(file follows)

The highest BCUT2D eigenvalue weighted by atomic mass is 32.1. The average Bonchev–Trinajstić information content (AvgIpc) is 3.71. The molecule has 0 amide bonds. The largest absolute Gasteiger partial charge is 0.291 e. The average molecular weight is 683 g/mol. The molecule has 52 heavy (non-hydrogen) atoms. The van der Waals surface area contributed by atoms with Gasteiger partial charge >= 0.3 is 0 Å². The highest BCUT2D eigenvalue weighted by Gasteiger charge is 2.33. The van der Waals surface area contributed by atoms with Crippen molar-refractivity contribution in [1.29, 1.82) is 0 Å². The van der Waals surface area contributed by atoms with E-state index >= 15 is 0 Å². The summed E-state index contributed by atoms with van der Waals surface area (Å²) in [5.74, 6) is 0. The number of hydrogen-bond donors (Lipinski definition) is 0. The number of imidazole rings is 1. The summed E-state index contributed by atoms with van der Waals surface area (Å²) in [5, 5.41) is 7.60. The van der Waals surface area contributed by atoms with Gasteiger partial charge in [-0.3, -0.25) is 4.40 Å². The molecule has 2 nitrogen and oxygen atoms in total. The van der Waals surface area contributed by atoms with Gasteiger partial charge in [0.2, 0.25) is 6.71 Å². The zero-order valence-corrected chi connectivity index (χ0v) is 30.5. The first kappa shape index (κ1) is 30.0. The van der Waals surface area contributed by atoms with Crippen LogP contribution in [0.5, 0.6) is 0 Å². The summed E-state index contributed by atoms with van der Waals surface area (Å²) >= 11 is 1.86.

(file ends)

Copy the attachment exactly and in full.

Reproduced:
The highest BCUT2D eigenvalue weighted by atomic mass is 32.1. The average Bonchev–Trinajstić information content (AvgIpc) is 3.71. The molecule has 0 amide bonds. The largest absolute Gasteiger partial charge is 0.291 e. The average molecular weight is 683 g/mol. The molecule has 52 heavy (non-hydrogen) atoms. The van der Waals surface area contributed by atoms with Gasteiger partial charge >= 0.3 is 0 Å². The highest BCUT2D eigenvalue weighted by Gasteiger charge is 2.33. The van der Waals surface area contributed by atoms with Crippen molar-refractivity contribution in [1.29, 1.82) is 0 Å². The van der Waals surface area contributed by atoms with E-state index >= 15 is 0 Å². The summed E-state index contributed by atoms with van der Waals surface area (Å²) in [5.74, 6) is 0. The number of hydrogen-bond donors (Lipinski definition) is 0. The number of imidazole rings is 1. The summed E-state index contributed by atoms with van der Waals surface area (Å²) in [5, 5.41) is 7.60. The van der Waals surface area contributed by atoms with Gasteiger partial charge in [-0.3, -0.25) is 4.40 Å². The molecule has 2 nitrogen and oxygen atoms in total. The van der Waals surface area contributed by atoms with Gasteiger partial charge in [0.2, 0.25) is 6.71 Å². The zero-order valence-corrected chi connectivity index (χ0v) is 30.5. The first kappa shape index (κ1) is 30.0. The van der Waals surface area contributed by atoms with Crippen LogP contribution in [0.5, 0.6) is 0 Å². The summed E-state index contributed by atoms with van der Waals surface area (Å²) >= 11 is 1.86.